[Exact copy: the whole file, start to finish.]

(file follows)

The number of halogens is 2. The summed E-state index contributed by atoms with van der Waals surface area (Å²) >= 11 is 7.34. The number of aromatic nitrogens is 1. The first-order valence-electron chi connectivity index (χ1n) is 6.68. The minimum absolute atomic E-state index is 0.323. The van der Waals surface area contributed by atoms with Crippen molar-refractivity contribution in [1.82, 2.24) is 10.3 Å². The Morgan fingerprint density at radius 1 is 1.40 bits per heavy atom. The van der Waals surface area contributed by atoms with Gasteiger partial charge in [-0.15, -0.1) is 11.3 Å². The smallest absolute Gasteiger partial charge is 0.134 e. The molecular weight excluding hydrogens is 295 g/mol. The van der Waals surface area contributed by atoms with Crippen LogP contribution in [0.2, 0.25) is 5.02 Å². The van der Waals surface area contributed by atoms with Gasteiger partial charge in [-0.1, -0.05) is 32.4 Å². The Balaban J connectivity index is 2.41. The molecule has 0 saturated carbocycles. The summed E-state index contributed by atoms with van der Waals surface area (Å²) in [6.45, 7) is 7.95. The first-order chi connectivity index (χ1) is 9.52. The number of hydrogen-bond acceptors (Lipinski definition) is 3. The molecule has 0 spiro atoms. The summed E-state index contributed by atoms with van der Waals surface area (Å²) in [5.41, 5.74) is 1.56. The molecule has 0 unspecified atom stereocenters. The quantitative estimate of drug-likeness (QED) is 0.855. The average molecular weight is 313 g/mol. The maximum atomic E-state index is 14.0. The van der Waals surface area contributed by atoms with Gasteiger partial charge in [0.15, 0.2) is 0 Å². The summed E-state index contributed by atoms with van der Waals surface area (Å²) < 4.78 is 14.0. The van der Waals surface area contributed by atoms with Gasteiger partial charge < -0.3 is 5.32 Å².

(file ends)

The number of halogens is 2. The summed E-state index contributed by atoms with van der Waals surface area (Å²) >= 11 is 7.34. The number of aromatic nitrogens is 1. The first-order valence-electron chi connectivity index (χ1n) is 6.68. The minimum absolute atomic E-state index is 0.323. The van der Waals surface area contributed by atoms with Crippen molar-refractivity contribution in [1.82, 2.24) is 10.3 Å². The Morgan fingerprint density at radius 1 is 1.40 bits per heavy atom. The van der Waals surface area contributed by atoms with Gasteiger partial charge in [-0.15, -0.1) is 11.3 Å². The smallest absolute Gasteiger partial charge is 0.134 e. The molecular weight excluding hydrogens is 295 g/mol. The van der Waals surface area contributed by atoms with Crippen LogP contribution in [0.2, 0.25) is 5.02 Å². The van der Waals surface area contributed by atoms with Gasteiger partial charge in [-0.1, -0.05) is 32.4 Å². The Balaban J connectivity index is 2.41. The molecule has 0 saturated carbocycles. The summed E-state index contributed by atoms with van der Waals surface area (Å²) in [6.45, 7) is 7.95. The first-order chi connectivity index (χ1) is 9.52. The number of hydrogen-bond acceptors (Lipinski definition) is 3. The molecule has 0 spiro atoms. The summed E-state index contributed by atoms with van der Waals surface area (Å²) in [5.41, 5.74) is 1.56. The molecule has 0 unspecified atom stereocenters. The quantitative estimate of drug-likeness (QED) is 0.855. The average molecular weight is 313 g/mol. The maximum atomic E-state index is 14.0. The van der Waals surface area contributed by atoms with Gasteiger partial charge in [0.15, 0.2) is 0 Å². The summed E-state index contributed by atoms with van der Waals surface area (Å²) < 4.78 is 14.0. The van der Waals surface area contributed by atoms with Gasteiger partial charge < -0.3 is 5.32 Å².